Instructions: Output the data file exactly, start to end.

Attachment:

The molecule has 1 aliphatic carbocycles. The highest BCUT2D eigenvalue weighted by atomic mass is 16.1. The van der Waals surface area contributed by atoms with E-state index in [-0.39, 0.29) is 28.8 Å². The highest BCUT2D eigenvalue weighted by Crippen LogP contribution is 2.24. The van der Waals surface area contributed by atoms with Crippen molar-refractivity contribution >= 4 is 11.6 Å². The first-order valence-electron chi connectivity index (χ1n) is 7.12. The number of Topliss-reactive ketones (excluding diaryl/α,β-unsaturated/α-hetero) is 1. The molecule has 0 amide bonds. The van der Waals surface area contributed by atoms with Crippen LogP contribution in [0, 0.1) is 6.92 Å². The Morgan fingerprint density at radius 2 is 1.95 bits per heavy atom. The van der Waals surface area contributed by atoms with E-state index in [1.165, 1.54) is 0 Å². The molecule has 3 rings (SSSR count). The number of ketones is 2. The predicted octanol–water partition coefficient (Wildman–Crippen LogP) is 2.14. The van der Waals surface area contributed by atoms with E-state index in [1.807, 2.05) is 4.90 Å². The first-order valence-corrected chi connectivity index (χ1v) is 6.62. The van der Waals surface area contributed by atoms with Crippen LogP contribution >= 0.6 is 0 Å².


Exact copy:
The molecule has 1 aliphatic carbocycles. The highest BCUT2D eigenvalue weighted by atomic mass is 16.1. The van der Waals surface area contributed by atoms with E-state index in [-0.39, 0.29) is 28.8 Å². The highest BCUT2D eigenvalue weighted by Crippen LogP contribution is 2.24. The van der Waals surface area contributed by atoms with Crippen molar-refractivity contribution >= 4 is 11.6 Å². The first-order valence-electron chi connectivity index (χ1n) is 7.12. The number of Topliss-reactive ketones (excluding diaryl/α,β-unsaturated/α-hetero) is 1. The molecule has 0 amide bonds. The van der Waals surface area contributed by atoms with Crippen LogP contribution in [0, 0.1) is 6.92 Å². The Morgan fingerprint density at radius 2 is 1.95 bits per heavy atom. The van der Waals surface area contributed by atoms with E-state index in [1.165, 1.54) is 0 Å². The molecule has 3 rings (SSSR count). The number of ketones is 2. The predicted octanol–water partition coefficient (Wildman–Crippen LogP) is 2.14. The van der Waals surface area contributed by atoms with E-state index in [1.807, 2.05) is 4.90 Å². The first-order valence-corrected chi connectivity index (χ1v) is 6.62. The van der Waals surface area contributed by atoms with Crippen LogP contribution >= 0.6 is 0 Å².